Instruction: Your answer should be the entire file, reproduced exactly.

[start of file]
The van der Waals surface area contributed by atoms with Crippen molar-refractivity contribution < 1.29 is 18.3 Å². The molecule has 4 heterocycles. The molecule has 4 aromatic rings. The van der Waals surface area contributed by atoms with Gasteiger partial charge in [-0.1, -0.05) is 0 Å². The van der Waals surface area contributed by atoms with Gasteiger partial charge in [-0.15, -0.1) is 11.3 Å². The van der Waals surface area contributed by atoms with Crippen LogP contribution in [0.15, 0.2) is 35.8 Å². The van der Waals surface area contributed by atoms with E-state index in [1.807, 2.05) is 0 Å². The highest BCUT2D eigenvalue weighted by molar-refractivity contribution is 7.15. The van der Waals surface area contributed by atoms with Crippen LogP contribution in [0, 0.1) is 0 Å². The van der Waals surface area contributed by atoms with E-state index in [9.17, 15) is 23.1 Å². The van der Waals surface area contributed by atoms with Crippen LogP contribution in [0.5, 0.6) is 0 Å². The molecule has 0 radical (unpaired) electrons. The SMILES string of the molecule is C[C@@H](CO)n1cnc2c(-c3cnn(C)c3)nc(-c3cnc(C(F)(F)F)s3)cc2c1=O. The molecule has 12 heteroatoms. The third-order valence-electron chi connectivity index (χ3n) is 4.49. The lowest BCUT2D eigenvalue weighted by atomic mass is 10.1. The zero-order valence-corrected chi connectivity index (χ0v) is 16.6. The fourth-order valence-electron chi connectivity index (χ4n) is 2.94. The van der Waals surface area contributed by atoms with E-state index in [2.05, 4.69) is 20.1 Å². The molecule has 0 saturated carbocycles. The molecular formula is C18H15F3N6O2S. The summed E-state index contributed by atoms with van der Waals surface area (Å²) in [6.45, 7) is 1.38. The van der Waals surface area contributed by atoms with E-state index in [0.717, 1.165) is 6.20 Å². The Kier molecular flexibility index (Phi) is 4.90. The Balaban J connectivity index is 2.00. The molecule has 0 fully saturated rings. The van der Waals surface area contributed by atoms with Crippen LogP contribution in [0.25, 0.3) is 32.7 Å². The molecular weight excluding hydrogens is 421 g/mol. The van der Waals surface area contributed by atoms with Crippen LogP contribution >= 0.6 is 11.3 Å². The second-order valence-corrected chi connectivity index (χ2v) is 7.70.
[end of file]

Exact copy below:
The van der Waals surface area contributed by atoms with Crippen molar-refractivity contribution < 1.29 is 18.3 Å². The molecule has 4 heterocycles. The molecule has 4 aromatic rings. The van der Waals surface area contributed by atoms with Gasteiger partial charge in [-0.1, -0.05) is 0 Å². The van der Waals surface area contributed by atoms with Gasteiger partial charge in [-0.15, -0.1) is 11.3 Å². The van der Waals surface area contributed by atoms with Crippen LogP contribution in [0.15, 0.2) is 35.8 Å². The van der Waals surface area contributed by atoms with E-state index in [1.807, 2.05) is 0 Å². The highest BCUT2D eigenvalue weighted by molar-refractivity contribution is 7.15. The van der Waals surface area contributed by atoms with Crippen LogP contribution in [0, 0.1) is 0 Å². The van der Waals surface area contributed by atoms with E-state index in [9.17, 15) is 23.1 Å². The van der Waals surface area contributed by atoms with Crippen LogP contribution in [0.5, 0.6) is 0 Å². The molecule has 0 radical (unpaired) electrons. The SMILES string of the molecule is C[C@@H](CO)n1cnc2c(-c3cnn(C)c3)nc(-c3cnc(C(F)(F)F)s3)cc2c1=O. The molecule has 12 heteroatoms. The third-order valence-electron chi connectivity index (χ3n) is 4.49. The lowest BCUT2D eigenvalue weighted by atomic mass is 10.1. The zero-order valence-corrected chi connectivity index (χ0v) is 16.6. The fourth-order valence-electron chi connectivity index (χ4n) is 2.94. The van der Waals surface area contributed by atoms with E-state index in [2.05, 4.69) is 20.1 Å². The molecule has 0 saturated carbocycles. The molecular formula is C18H15F3N6O2S. The summed E-state index contributed by atoms with van der Waals surface area (Å²) in [6.45, 7) is 1.38. The van der Waals surface area contributed by atoms with E-state index in [0.717, 1.165) is 6.20 Å². The Kier molecular flexibility index (Phi) is 4.90. The Balaban J connectivity index is 2.00. The molecule has 0 fully saturated rings. The van der Waals surface area contributed by atoms with Crippen LogP contribution in [0.25, 0.3) is 32.7 Å². The molecular weight excluding hydrogens is 421 g/mol. The van der Waals surface area contributed by atoms with Crippen LogP contribution >= 0.6 is 11.3 Å². The second-order valence-corrected chi connectivity index (χ2v) is 7.70.